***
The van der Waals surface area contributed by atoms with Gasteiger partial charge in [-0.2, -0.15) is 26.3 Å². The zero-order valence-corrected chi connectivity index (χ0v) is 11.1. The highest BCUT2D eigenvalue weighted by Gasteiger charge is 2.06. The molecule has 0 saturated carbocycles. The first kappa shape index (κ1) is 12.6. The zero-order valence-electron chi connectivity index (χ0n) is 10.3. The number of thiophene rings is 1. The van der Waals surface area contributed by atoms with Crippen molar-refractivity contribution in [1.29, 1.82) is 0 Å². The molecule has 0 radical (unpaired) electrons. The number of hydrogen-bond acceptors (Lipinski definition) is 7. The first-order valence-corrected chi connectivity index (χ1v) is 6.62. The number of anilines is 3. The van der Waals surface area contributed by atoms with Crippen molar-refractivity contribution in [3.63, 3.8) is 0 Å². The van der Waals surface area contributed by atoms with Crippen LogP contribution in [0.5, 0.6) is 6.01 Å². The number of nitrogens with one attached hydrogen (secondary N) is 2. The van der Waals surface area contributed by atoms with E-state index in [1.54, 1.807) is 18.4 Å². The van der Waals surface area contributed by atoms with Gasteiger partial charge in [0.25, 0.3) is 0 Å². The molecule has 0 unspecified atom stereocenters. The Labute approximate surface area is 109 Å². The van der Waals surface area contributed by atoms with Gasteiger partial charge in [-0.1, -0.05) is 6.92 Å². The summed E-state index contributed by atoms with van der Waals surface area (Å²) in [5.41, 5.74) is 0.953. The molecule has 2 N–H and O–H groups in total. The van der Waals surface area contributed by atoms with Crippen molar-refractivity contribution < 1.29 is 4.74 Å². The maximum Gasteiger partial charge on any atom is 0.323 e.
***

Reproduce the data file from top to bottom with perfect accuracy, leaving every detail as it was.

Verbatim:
The van der Waals surface area contributed by atoms with Gasteiger partial charge in [-0.2, -0.15) is 26.3 Å². The zero-order valence-corrected chi connectivity index (χ0v) is 11.1. The highest BCUT2D eigenvalue weighted by Gasteiger charge is 2.06. The molecule has 0 saturated carbocycles. The first kappa shape index (κ1) is 12.6. The zero-order valence-electron chi connectivity index (χ0n) is 10.3. The number of thiophene rings is 1. The van der Waals surface area contributed by atoms with Crippen molar-refractivity contribution in [1.29, 1.82) is 0 Å². The molecule has 0 radical (unpaired) electrons. The number of hydrogen-bond acceptors (Lipinski definition) is 7. The first-order valence-corrected chi connectivity index (χ1v) is 6.62. The number of anilines is 3. The van der Waals surface area contributed by atoms with Crippen molar-refractivity contribution in [3.63, 3.8) is 0 Å². The van der Waals surface area contributed by atoms with Crippen LogP contribution in [0.5, 0.6) is 6.01 Å². The number of nitrogens with one attached hydrogen (secondary N) is 2. The van der Waals surface area contributed by atoms with E-state index in [1.54, 1.807) is 18.4 Å². The van der Waals surface area contributed by atoms with Gasteiger partial charge in [0.25, 0.3) is 0 Å². The molecule has 0 unspecified atom stereocenters. The Labute approximate surface area is 109 Å². The van der Waals surface area contributed by atoms with Gasteiger partial charge in [-0.1, -0.05) is 6.92 Å². The summed E-state index contributed by atoms with van der Waals surface area (Å²) in [5.41, 5.74) is 0.953. The molecule has 2 N–H and O–H groups in total. The van der Waals surface area contributed by atoms with Crippen molar-refractivity contribution < 1.29 is 4.74 Å². The maximum Gasteiger partial charge on any atom is 0.323 e.